Dancing Satyr

  • Location: Tribuna, Uffizi Gallery, Florence.
  • Inventory nr. 220. Manuselli, nr. 51.
  • Greek marble
  • Ht: 1.43 m.
  • Condition: Of the ancient sculpture the base, the lower & upper part of the support, the figure’s feet, torso, and legs down to the knees are preserved. Head, arms and parts of the legs are restored, as well as a section of the support. Feet are signifigantly different; the right foot is sandaled, the left is not. Fill/Patching: base, abdomen, supports, left leg (3 holes in upper thigh), left hipbone, right knee.
  • History: Rome (?).
  • Type: Identification as a satyr is supported by the pointed ears, horns in the hair, thick locks of hair, and facial expression (common for this sculptural figure). The Dancing Satyr is one of a pair of statues that comprises a group known as the “invitation to the dance”. The other statue is a seated nymph, now in the short corridor near the porphyry wolf.
  • Inventory #’s that appear on the base, in order from left to right, are 1404, 17.194, 191.220, HS.108.
 

Agrippina Minor

  • Inventory 115 Mansuelli, nr. 59 Italian marble. Ht: 0.58 m (ancient part 0.30 m).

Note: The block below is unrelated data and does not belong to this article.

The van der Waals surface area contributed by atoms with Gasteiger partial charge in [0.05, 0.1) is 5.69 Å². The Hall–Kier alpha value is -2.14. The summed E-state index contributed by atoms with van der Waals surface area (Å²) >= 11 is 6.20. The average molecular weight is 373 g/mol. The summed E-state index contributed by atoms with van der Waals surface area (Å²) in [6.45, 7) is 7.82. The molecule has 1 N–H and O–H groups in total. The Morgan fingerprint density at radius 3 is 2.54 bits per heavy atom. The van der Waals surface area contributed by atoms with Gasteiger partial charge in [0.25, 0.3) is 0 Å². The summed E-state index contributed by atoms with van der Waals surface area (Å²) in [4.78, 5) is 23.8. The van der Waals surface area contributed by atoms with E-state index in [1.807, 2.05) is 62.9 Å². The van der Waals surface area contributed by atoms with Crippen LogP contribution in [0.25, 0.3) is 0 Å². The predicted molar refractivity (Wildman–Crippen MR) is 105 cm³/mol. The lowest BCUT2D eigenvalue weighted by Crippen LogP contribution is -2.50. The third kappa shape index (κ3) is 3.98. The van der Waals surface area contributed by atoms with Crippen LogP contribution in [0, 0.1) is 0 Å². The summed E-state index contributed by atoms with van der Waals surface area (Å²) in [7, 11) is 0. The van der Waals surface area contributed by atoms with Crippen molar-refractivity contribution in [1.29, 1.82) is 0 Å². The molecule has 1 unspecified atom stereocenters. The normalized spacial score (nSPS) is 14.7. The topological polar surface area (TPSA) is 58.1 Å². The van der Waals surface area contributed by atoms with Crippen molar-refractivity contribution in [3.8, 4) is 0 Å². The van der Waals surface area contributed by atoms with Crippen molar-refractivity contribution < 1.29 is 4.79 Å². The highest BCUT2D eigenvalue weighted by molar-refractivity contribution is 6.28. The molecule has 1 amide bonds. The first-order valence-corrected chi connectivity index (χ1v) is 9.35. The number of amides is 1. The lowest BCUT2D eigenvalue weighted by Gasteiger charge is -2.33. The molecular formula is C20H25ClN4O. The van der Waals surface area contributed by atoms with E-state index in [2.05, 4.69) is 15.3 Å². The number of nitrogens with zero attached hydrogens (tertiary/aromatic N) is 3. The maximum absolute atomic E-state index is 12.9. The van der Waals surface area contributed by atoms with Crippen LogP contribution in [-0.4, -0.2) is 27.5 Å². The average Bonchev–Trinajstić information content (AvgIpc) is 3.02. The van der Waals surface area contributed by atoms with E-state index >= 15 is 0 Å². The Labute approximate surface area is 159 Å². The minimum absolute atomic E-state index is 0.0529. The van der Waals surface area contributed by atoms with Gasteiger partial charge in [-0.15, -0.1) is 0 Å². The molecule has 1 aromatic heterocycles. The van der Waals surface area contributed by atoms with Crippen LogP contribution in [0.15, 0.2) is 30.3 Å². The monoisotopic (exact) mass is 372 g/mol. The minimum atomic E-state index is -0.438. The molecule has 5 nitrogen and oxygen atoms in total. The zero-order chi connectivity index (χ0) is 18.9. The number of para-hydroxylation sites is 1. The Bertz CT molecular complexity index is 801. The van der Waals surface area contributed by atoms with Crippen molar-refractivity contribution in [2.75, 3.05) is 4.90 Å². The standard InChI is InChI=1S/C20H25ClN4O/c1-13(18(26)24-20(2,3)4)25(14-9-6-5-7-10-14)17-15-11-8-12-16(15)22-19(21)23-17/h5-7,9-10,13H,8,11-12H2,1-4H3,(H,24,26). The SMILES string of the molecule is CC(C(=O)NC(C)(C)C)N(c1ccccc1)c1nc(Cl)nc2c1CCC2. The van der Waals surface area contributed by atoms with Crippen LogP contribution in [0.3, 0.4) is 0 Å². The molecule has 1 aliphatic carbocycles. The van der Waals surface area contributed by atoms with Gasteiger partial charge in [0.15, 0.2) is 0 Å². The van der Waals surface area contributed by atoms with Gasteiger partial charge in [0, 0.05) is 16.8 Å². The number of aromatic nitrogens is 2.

• Condition: The tip of the nose is restored. The ancient part has been cleaned with chemical agents. The onyx bust is modern, as is the inscription “Messalina.”
  • History: Entered the collection between 1769 and 1786.
  • Iconography: F. Poulsen identified it as Agrippina Minor on the basis of a comparison with similar portraits in Copenhagen and Naples.
 

Molossian Dog

  • Inventory nr. 65. Pentelic marble. Ht: 1.18 m; W: 0.65 m; L: 1.10 m. Mansuelli, nr. 48.

  • Condition: Very well-preserved. The only restorations are the ends of the ears; the reapplied anterior part of the muzzle.

  • History: One of a pair of dogs (the other is inventory nr. 67) that were reportedly offered by Pius IV to Cosimo I together with the Boar (inventory nr. 63). They are first attested in the Medici collections in the second half of the sixteenth century.

  • Type: The two Uffizi dogs are practically identical. They exemplify a statue type also attested elsewhere, notably by two examples of comparable quality in the Vatican Museums (Sala degli Animali, inventory nrr. 161, 162). The date and authorship of the type are unknown.